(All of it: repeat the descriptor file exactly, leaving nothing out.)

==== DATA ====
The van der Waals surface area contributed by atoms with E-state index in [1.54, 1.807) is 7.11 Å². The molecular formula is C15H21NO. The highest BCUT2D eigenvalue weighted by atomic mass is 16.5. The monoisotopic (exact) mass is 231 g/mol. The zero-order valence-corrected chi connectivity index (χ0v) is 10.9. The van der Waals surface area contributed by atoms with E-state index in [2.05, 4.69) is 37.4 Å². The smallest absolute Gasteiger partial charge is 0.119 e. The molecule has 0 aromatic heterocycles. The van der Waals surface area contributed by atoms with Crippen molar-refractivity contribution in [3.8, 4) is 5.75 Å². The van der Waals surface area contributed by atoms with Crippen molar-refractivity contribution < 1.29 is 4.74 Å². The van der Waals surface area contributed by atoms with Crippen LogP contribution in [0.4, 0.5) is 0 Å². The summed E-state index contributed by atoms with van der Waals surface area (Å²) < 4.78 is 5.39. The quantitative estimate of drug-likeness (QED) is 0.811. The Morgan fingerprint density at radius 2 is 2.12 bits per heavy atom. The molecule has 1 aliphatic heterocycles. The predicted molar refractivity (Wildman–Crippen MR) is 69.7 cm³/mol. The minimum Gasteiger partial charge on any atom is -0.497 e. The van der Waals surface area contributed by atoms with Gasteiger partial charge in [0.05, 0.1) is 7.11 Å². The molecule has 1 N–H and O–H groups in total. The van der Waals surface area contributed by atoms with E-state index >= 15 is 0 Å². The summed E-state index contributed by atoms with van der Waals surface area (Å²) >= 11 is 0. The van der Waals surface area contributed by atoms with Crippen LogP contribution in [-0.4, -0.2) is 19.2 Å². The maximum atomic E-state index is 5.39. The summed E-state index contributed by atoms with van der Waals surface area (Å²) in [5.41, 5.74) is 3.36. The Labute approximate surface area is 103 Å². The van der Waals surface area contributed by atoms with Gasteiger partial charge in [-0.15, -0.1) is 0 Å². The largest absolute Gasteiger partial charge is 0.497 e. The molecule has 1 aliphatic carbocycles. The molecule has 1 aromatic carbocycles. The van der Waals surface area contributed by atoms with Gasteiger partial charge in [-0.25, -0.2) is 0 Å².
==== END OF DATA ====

The van der Waals surface area contributed by atoms with E-state index in [1.54, 1.807) is 7.11 Å². The molecular formula is C15H21NO. The highest BCUT2D eigenvalue weighted by atomic mass is 16.5. The monoisotopic (exact) mass is 231 g/mol. The zero-order valence-corrected chi connectivity index (χ0v) is 10.9. The van der Waals surface area contributed by atoms with E-state index in [2.05, 4.69) is 37.4 Å². The smallest absolute Gasteiger partial charge is 0.119 e. The molecule has 0 aromatic heterocycles. The van der Waals surface area contributed by atoms with Crippen molar-refractivity contribution in [3.8, 4) is 5.75 Å². The van der Waals surface area contributed by atoms with Crippen molar-refractivity contribution < 1.29 is 4.74 Å². The van der Waals surface area contributed by atoms with Crippen LogP contribution in [0.4, 0.5) is 0 Å². The summed E-state index contributed by atoms with van der Waals surface area (Å²) < 4.78 is 5.39. The quantitative estimate of drug-likeness (QED) is 0.811. The Morgan fingerprint density at radius 2 is 2.12 bits per heavy atom. The molecule has 1 aliphatic heterocycles. The predicted molar refractivity (Wildman–Crippen MR) is 69.7 cm³/mol. The minimum Gasteiger partial charge on any atom is -0.497 e. The van der Waals surface area contributed by atoms with Gasteiger partial charge in [0.05, 0.1) is 7.11 Å². The molecule has 1 N–H and O–H groups in total. The van der Waals surface area contributed by atoms with E-state index >= 15 is 0 Å². The summed E-state index contributed by atoms with van der Waals surface area (Å²) >= 11 is 0. The van der Waals surface area contributed by atoms with Crippen LogP contribution in [-0.4, -0.2) is 19.2 Å². The maximum atomic E-state index is 5.39. The summed E-state index contributed by atoms with van der Waals surface area (Å²) in [5.41, 5.74) is 3.36. The Labute approximate surface area is 103 Å². The van der Waals surface area contributed by atoms with Gasteiger partial charge in [-0.15, -0.1) is 0 Å². The largest absolute Gasteiger partial charge is 0.497 e. The molecule has 1 aliphatic carbocycles. The molecule has 1 aromatic carbocycles. The van der Waals surface area contributed by atoms with Gasteiger partial charge in [-0.25, -0.2) is 0 Å².